“The Chinese!” shout the sailors again, with their same brave smile.
But this time they find that there are a good many—too many; and one of them turning round perceives other Chinese coming from behind, springing up from the long tall grass.
At this moment, young Sylvestre came out grand; his old granny would have been proud to see him such a warrior. Since the last few days he had altered. His face was bronzed, and his voice strengthened. He was in his own element here.
In a moment of supreme indecision the sailors hit by the bullets almost yielded to an impulse of retreat, which would certainly have been death to them all; but Sylvestre continued to advance, clubbing his rifle, and fighting a whole band, knocking them down right and left with smashing blows from the butt-end. Thanks to him the situation was reversed; that panic or madness that blindly deceives all in these leaderless skirmishes had now passed over to the Chinese side, and it was they who began to retreat.
It was soon all over; they were fairly taking to their heels. The six sailors, reloading their repeating rifles, shot them down easily; upon the grass lay dead bodies by red pools, and skulls were emptying their brains into the river.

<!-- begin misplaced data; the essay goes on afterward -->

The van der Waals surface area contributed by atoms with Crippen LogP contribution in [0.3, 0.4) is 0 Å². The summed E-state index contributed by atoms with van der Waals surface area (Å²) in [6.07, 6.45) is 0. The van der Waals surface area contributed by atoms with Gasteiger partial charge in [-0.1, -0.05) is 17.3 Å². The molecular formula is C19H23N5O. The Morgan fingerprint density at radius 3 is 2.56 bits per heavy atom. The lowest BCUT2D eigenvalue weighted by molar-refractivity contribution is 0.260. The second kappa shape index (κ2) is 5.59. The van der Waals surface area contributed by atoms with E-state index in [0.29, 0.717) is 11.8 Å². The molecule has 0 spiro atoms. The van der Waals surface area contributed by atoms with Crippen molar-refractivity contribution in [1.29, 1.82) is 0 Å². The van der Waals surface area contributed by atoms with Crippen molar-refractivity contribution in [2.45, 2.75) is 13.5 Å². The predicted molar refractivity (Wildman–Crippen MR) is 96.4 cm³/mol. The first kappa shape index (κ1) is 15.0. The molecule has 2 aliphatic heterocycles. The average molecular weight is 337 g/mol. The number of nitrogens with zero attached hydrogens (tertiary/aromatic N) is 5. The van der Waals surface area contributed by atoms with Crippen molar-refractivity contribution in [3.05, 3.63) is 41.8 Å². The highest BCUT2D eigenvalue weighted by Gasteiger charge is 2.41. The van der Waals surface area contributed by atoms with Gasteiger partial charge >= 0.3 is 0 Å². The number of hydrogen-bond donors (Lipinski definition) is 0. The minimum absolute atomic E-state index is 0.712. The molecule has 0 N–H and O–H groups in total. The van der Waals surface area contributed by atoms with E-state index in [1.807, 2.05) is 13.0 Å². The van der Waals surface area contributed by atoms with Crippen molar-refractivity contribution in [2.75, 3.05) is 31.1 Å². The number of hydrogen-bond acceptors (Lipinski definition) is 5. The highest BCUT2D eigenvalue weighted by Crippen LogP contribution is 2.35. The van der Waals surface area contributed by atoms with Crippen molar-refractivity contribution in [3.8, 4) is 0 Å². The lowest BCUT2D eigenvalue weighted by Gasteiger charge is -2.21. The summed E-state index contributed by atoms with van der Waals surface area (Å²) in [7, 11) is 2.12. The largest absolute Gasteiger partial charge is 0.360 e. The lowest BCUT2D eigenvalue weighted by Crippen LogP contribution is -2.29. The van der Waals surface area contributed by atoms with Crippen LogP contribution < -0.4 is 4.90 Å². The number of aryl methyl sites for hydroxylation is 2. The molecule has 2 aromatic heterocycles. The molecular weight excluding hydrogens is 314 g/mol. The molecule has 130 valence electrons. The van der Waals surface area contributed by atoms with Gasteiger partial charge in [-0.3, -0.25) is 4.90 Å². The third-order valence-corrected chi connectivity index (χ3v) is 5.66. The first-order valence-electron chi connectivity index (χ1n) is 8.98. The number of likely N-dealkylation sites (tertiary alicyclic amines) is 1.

They fled, cowering like leopards. Sylvestre ran after them, although he had two wounds—a lance-thrust in the thigh and a deep gash in his arm; but feeling nothing save the intoxication of battle, that unreasoning fever that comes of vigorous blood, gives lofty courage to simple souls, and made the heroes of antiquity.
One whom he was pursuing turned round, and with a spasm of desperate terror took a deliberate aim at him. Sylvestre stopped short, smiling scornfully, sublime, to let him fire, and seeing the direction of the aim, only shifted a little to the left. But with the pressure upon the trigger the barrel of the Chinese jingal deviated slightly in the same direction. He suddenly felt a smart rap upon his breast, and in a flash of thought understood what it was, even before feeling any pain; he turned towards the others following, and tried to cry out to them the traditional phrase of the old soldier, “I think it’s all up with me!” In the great breath that he inhaled after having run, to refill his lungs with air, he felt the air rush in also by a hole in his right breast, with a horrible gurgling, like the blast in a broken bellows. In that same time his mouth filled with blood, and a sharp pain shot through his side, which rapidly grew worse, until it became atrocious and unspeakable. He whirled round two or three times, his brain swimming too; and gasping for breath through the rising red tide that choked him, fell heavily in the mud.
CHAPTER II—“OUT, BRIEF CANDLE!”
About a fortnight later, as the sky was darkening at the approach of the rains, and the heat more heavily weighed over yellow Tonquin, Sylvestre brought to Hanoi, was sent to Ha-Long, and placed on board a hospital-ship about to return to France.